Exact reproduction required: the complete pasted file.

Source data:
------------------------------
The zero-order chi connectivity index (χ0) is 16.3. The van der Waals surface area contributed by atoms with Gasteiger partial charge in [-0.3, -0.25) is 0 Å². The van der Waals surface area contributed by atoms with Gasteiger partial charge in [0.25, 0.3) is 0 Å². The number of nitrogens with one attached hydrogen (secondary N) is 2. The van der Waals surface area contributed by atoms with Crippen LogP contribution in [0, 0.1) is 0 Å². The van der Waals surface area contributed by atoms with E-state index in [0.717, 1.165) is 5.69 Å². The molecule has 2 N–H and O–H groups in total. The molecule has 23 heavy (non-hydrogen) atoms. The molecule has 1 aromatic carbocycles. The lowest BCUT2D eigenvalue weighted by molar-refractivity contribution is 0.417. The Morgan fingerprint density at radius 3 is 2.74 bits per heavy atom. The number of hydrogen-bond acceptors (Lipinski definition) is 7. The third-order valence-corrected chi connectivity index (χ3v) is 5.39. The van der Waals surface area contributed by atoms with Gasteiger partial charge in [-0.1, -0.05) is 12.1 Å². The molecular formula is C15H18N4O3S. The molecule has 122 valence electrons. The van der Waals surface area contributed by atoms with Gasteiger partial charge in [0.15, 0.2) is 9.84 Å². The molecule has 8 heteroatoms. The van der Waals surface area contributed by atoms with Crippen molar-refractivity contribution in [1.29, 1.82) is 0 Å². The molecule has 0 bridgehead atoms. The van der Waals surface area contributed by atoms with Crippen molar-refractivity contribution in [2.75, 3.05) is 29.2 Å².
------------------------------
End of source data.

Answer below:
The zero-order chi connectivity index (χ0) is 16.3. The van der Waals surface area contributed by atoms with Gasteiger partial charge in [-0.3, -0.25) is 0 Å². The van der Waals surface area contributed by atoms with Gasteiger partial charge in [0.25, 0.3) is 0 Å². The number of nitrogens with one attached hydrogen (secondary N) is 2. The van der Waals surface area contributed by atoms with Crippen LogP contribution in [0, 0.1) is 0 Å². The van der Waals surface area contributed by atoms with E-state index in [0.717, 1.165) is 5.69 Å². The molecule has 2 N–H and O–H groups in total. The molecule has 23 heavy (non-hydrogen) atoms. The molecule has 1 aromatic carbocycles. The lowest BCUT2D eigenvalue weighted by molar-refractivity contribution is 0.417. The Morgan fingerprint density at radius 3 is 2.74 bits per heavy atom. The number of hydrogen-bond acceptors (Lipinski definition) is 7. The third-order valence-corrected chi connectivity index (χ3v) is 5.39. The van der Waals surface area contributed by atoms with Gasteiger partial charge in [-0.1, -0.05) is 12.1 Å². The molecular formula is C15H18N4O3S. The molecule has 122 valence electrons. The van der Waals surface area contributed by atoms with Gasteiger partial charge in [0.15, 0.2) is 9.84 Å². The molecule has 8 heteroatoms. The van der Waals surface area contributed by atoms with Crippen molar-refractivity contribution in [1.29, 1.82) is 0 Å². The molecule has 0 bridgehead atoms. The van der Waals surface area contributed by atoms with Crippen molar-refractivity contribution in [2.75, 3.05) is 29.2 Å².